Common Health Problems: What Can Massage Do For YOU?

Massages are often sold as a purely indulgent treat that you get when you visit a spa or go on vacation, but there’s so much more to massage than just a feel good treat. Did you know that the symptoms of many health problems can be reduced and even eliminated with regular massage?

Here are a few conditions that massage can work really well on; a few you probably know and some that may surprise you!

Stress
It’s no surprise that a regular dose of massage therapy is good for your stress levels, it works by helping to lower your blood pressure, improve your quality of sleep, and by reducing your stress levels, it’s also thought to help reduce the risk of heart disease. In 2008 the journal Psycho-oncology published a study which came to the conclusion “…a significant reduction in cortisol (the main stress hormone) could be safely achieved through massage, with associated improvement in psychological well-being.”

Lower Back Pain
This is such a common problem, often caused by bad posture at work, so no wonder many employers are drafting in massage therapists to help. Poor posture and sitting for too long can cause a lot of lower back problems, as can simply getting older. Get your massage therapist on the case and you can hopefully wave goodbye to a sore back.

Sports Injuries
Fitness and sport are great for your health but they can sometimes lead to injuries and overworked muscles. A regular massage can help to heal any wear and tear on your muscles and tendons, and can also help you manage the pain from a chronic or acute sports injury. Having well looked-after muscles may also help prevent future injuries – one more reason to book those regular sessions.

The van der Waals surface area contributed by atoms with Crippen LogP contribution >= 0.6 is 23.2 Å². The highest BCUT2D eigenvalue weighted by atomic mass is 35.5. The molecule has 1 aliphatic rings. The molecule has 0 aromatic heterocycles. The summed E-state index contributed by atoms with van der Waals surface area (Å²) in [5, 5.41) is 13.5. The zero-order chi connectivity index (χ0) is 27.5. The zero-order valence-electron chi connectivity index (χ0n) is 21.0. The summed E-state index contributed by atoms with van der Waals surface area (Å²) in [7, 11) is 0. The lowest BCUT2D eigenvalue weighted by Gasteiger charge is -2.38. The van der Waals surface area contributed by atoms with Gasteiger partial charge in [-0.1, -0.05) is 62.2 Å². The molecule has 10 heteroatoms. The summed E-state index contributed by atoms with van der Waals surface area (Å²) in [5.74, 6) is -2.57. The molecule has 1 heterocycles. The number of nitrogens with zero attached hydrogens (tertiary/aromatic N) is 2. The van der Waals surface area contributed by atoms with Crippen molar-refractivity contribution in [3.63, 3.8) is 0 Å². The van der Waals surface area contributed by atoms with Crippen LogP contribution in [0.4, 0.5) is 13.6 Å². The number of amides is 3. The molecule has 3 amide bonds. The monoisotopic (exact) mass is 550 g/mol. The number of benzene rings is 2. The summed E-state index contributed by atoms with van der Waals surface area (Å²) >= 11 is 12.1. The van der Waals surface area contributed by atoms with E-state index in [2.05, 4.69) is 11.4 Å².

Joint Stiffness
Massage can be a blessed relief for people dealing with the pain and stiffness associated with arthritis and other joint problems. Research published in 2013 in the Complementary Therapy in Clinical Practice journal said that people with rheumatoid arthritis reported some relief from pain and stiffness after four once-a-week moderate-pressure massages, topped up with self-massage at home in between treatments. Massage can also help with your range of motion and flexibility, which can relieve pain in your shoulders, knees, and hips.

Circulation
There are a whole range of health problems that can be caused by bad circulation, so it figures that boosting your circulation will be a bonus for your whole body. Regular massage helps to get the blood moving, getting essential nutrients to where they are needed in your tissues and vital organs much faster. The squeezing and pulling actions involved in a good massage also help to flush lactic acid out of your muscles and improve the circulation of lymph – the fluid that carries metabolic waste away from your muscles and internal organs.

Migraine symptoms
Nobody really knows what causes migraines, and there isn’t a cure, but if you’re a migraine sufferer you’ll be pleased to hear that studies have shown that massage can help reduce the frequency of attacks, and lessen the severity of the symptoms. Some migraines, especially those triggered by stress, are especially receptive to massage treatment.

Skin Cancer
Of course, we wouldn’t tell you that massage cures cancer; it can’t. But in some cases your massage therapist can notice abnormalities in your skin that you can’t see or just haven’t picked up on, and alert you to them. Regular massage can also be good for your skin as it gets the circulation going and the nourishing oils used in a treatment help to keep skin feeling soft.